In the first phase of Black Sash's RMCH project (Strengthening Public Accountability Mechanisms to Improve Maternal and Child Health) we undertook a baseline study of accountability mechanisms in our two focus districts of OR Tambo (Eastern Cape) and uMgungundlovu (KwaZulu-Natal) at the end of 2013.
The objectives of the baseline study included:
• assessing the functionality and effectiveness of existing Clinic /Community Health Centre Committees (CCs/CHCCs), and their focus on RMCH services
• identifying and mapping existing civil society organisations and forums, and their focus on RMCH services
• determining whether there is currently any engagement between CCs/CHCCs and civil society organisations and forums, and what potential exists for building institutional linkages between them to strengthen and improve capacity
• determining whether CCs/CHCCs or civil society organisations/forums are currently using any accountability tools which could be replicated or improved upon; such as community monitoring, social audits, public hearings, budget tracking or community scorecards.
Black Sash's fieldwork teams conducted several interviews and focus group discussions with key stakeholders in each health sub-district in the focus areas. These included: service users of the health facilities, district and provincial department of health officials, clinic and community health centre managers and nurses, community health workers and care givers, clinic and community health centre committee members, ward councillors and committee members, NGOs/CBOs, Imbizos, etc.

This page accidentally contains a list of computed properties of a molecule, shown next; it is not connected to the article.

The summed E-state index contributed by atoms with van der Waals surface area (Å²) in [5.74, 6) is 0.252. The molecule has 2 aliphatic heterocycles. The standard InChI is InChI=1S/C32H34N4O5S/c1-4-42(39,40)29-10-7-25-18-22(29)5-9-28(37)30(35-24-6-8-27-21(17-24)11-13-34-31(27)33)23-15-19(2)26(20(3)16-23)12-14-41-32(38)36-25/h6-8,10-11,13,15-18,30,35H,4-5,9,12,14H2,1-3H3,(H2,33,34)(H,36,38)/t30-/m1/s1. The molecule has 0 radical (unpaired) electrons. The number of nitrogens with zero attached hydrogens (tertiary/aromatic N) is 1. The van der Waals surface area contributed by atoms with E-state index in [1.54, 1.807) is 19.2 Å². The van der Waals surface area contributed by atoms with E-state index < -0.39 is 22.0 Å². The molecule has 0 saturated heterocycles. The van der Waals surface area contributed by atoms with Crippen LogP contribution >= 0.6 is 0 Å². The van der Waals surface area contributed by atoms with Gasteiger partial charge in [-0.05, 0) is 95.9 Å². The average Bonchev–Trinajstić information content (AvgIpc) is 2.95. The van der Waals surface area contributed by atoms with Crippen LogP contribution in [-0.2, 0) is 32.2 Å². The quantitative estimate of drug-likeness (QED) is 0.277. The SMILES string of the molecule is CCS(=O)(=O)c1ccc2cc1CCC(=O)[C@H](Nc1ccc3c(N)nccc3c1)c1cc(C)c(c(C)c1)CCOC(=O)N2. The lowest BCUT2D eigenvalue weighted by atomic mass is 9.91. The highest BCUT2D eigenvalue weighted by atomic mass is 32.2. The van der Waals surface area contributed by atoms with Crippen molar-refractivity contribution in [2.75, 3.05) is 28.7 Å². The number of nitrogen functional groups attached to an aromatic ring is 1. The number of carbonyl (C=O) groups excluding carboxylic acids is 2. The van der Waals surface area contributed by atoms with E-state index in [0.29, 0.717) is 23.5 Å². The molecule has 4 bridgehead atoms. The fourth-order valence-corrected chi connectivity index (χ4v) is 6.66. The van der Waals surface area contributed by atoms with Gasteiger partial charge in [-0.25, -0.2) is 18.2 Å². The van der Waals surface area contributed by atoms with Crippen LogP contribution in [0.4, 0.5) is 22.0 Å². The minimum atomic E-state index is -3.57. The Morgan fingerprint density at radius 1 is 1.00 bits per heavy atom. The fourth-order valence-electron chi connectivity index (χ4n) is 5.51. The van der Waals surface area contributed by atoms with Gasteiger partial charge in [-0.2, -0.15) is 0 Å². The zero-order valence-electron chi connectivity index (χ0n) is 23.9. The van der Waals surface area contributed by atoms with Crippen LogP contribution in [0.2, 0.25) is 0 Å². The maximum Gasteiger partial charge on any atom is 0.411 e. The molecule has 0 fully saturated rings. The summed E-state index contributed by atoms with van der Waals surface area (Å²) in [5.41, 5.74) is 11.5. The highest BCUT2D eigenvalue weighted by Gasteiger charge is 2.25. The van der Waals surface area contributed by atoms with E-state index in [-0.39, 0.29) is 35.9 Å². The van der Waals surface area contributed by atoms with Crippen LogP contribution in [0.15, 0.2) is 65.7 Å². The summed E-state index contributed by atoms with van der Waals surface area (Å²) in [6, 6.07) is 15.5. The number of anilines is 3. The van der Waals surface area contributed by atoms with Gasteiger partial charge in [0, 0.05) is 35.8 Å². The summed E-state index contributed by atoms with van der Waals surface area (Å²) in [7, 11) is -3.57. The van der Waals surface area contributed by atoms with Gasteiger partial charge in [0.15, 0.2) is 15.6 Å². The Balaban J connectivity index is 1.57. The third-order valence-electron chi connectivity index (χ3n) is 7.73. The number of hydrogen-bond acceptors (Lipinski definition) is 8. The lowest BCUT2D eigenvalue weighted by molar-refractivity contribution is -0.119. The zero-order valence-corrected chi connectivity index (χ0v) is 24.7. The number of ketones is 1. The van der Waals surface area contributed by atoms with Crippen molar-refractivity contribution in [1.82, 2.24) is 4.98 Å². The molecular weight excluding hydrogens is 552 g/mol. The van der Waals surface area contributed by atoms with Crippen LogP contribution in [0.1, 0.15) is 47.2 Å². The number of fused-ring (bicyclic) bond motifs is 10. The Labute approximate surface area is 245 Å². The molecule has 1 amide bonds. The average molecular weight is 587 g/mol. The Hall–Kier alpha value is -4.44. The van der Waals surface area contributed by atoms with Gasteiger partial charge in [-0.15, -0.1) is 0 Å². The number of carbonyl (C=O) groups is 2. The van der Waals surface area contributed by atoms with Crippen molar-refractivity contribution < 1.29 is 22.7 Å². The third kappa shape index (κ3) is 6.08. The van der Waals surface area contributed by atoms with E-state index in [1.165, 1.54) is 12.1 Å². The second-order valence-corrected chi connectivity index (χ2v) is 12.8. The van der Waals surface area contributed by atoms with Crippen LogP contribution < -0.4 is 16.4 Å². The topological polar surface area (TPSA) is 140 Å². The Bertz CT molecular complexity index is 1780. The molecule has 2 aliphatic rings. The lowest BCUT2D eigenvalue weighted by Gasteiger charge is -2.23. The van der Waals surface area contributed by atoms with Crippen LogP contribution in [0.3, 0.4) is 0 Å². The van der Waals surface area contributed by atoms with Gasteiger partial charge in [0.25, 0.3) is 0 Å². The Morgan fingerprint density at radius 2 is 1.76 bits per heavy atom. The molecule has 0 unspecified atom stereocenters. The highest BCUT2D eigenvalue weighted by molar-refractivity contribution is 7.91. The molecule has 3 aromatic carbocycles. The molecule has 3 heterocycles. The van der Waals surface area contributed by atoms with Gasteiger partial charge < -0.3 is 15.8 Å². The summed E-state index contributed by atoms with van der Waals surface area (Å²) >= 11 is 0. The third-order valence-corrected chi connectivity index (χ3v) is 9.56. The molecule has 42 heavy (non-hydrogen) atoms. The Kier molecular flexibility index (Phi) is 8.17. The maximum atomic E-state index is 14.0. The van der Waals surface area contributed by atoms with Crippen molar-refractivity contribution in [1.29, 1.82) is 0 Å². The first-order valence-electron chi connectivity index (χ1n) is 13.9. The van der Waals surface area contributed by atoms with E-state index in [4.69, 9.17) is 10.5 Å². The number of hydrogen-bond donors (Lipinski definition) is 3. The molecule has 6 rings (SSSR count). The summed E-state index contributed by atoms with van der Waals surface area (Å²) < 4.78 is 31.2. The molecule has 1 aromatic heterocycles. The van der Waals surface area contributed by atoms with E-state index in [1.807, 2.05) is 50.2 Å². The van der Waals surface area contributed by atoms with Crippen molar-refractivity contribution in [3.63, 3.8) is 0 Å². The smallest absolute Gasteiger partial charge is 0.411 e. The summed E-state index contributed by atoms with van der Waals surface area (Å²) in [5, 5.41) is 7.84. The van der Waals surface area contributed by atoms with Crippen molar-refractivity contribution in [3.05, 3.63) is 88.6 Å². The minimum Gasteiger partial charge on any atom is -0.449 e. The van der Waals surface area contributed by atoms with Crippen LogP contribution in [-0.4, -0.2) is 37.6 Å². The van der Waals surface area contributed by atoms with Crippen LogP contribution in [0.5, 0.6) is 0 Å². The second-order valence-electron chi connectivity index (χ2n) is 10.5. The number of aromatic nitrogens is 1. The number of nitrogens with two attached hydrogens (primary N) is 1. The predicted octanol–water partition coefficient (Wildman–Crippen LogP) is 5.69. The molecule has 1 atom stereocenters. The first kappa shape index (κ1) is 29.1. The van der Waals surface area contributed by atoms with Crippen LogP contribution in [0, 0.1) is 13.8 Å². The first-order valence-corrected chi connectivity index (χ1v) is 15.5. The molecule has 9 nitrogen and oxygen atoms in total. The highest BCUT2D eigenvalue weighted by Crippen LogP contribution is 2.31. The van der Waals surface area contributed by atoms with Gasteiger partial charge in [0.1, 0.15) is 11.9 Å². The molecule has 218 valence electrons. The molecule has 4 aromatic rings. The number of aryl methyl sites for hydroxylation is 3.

Black Sash found key barriers to accessing RMCH services (as expressed by service users) in two areas: factors affecting service use at the individual, household & community level and factors affecting service delivery at the health system level. The study also found that there are several factors undermining the functioning of clinic and community health centre committees which the Black Sash intervention will need to respond to.
We also found evidence of some committees which are functioning comparatively well and where much has been achieved through the hard work and commitment of those serving their community on the committee, and this was inspiring. These cases illustrate what can be achieved when people participate meaningfully in decision-making the health of their communities.
The baseline report documents all the key findings from this fieldwork and will be used to guide the development of interventions, tools and training to strengthen CCs/CHCCs and their engagement with civil society organisations and forums, with the intention of improving RMCH services.